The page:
A small but significant metabolic difference between human and mouse lung tumour cells, has been discovered by Weill Cornell Medicine researchers, explaining a discrepancy in previous study results, and pointing toward new strategies for developing cancer treatments.
The work, published in Cancer Discovery, focuses on lung adenocarcinoma, a common but often difficult-to-treat cancer that researchers have long studied in mouse models. However, those models didn’t quite align with human clinical observations in some instances. The new paper shows why; a specific gene mutation has opposite effects on tumour growth in mice and humans.
The inspiration for the project dates back more than a decade, when co-lead author Dr Benjamin Stein, now an instructor of cancer biology in medicine at Weill Cornell Medicine, was studying the role of the tumour suppressor LKB1 in metabolism as a graduate student. In mice, tumours containing mutations in two key genes, KRAS and TP53, can become much more aggressive by acquiring a mutation in the third gene, LKB1. “But the clinical data showed that the three mutations didn’t really co-occur with high frequency in humans,” said Dr Stein. Upon starting his post-doctoral appointment in the laboratory of co-senior author Dr Lewis Cantley, the former director of the Sandra and Edward Meyer Cancer Center at Weill Cornell Medicine, Dr Stein decided to focus on decoding this difference.
At the time, co-lead author Dr John Ferrarone was pondering the same observation in the human clinical data next door, as a medical oncology fellow working in the laboratory of co-senior author Dr Harold Varmus, the Lewis Thomas University Professor of Medicine and a member of the Meyer Cancer Center. “My main interest in this project was more from a clinical angle, so I was interested in learning if there was a way to potentially exploit tumours with these common mutations,” said Dr Ferrarone, who is now an instructor in medicine at Weill Cornell.
Teaming up with Dr Varmus, Dr Cantley, who is now at the Dana Farber Cancer Center, and additional collaborators across Weill Cornell and at other institutions, the researchers embarked on a deep dive into the way the products of the three genes behave in mouse models and cultured human cells. The group employed techniques that ranged from cutting-edge genetic engineering, proteomics, metabolomics and mouse models to classical biochemical and cell biological experiments.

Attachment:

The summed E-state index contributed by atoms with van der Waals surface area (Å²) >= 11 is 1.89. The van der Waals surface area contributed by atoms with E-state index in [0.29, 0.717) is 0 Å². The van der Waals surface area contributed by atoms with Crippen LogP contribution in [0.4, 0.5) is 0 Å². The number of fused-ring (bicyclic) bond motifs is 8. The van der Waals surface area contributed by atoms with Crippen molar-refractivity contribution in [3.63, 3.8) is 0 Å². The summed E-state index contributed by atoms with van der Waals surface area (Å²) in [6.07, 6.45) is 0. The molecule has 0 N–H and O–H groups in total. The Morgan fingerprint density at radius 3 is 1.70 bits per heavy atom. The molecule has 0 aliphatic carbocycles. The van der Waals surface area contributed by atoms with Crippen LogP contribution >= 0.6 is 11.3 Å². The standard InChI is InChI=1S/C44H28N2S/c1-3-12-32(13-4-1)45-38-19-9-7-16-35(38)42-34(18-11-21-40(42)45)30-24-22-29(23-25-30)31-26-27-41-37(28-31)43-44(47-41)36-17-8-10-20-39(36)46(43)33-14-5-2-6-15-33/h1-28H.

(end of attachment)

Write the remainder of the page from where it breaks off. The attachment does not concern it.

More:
“Using multiple approaches at the genetic, protein and metabolite level allowed us to obtain a more comprehensive understanding of what was going on within each species, and then try to cross-correlate and dissect where the disparities were between the two,” said Dr Stein.
The multi-disciplinary approach pinpointed a crucial difference in the regulation of glucose metabolism between mice and humans driven by LKB1, due to slight differences in the two species’ regulation of the metabolic enzyme triose phosphate isomerase (TPI1). As a result, mouse tumours that carry mutations in KRAS and TP53 gain a significant metabolic advantage by mutating LKB1 as well. But, in humans, mutating LKB1 in the same context appears to harm the tumour cells as they can no longer regulate TPI1 and glucose metabolism. That explains why the three mutations seldom occur together in human cancers.
Those results suggest a new strategy for attacking lung adenocarcinomas: targeting the metabolic pathway LKB1 controls. “Taking out a master regulator enzyme can have very detrimental effects, so the discussions now are more about going downstream and targeting other molecules,” said Dr Stein.
Nonetheless, he and Dr Ferrarone are optimistic about the work guiding future drug discovery efforts. The new findings also sound a cautionary note for investigators relying heavily on mouse models to screen drug candidates, as compounds that might work well against human cancers could actually be missed in current murine tumour models. (ANI)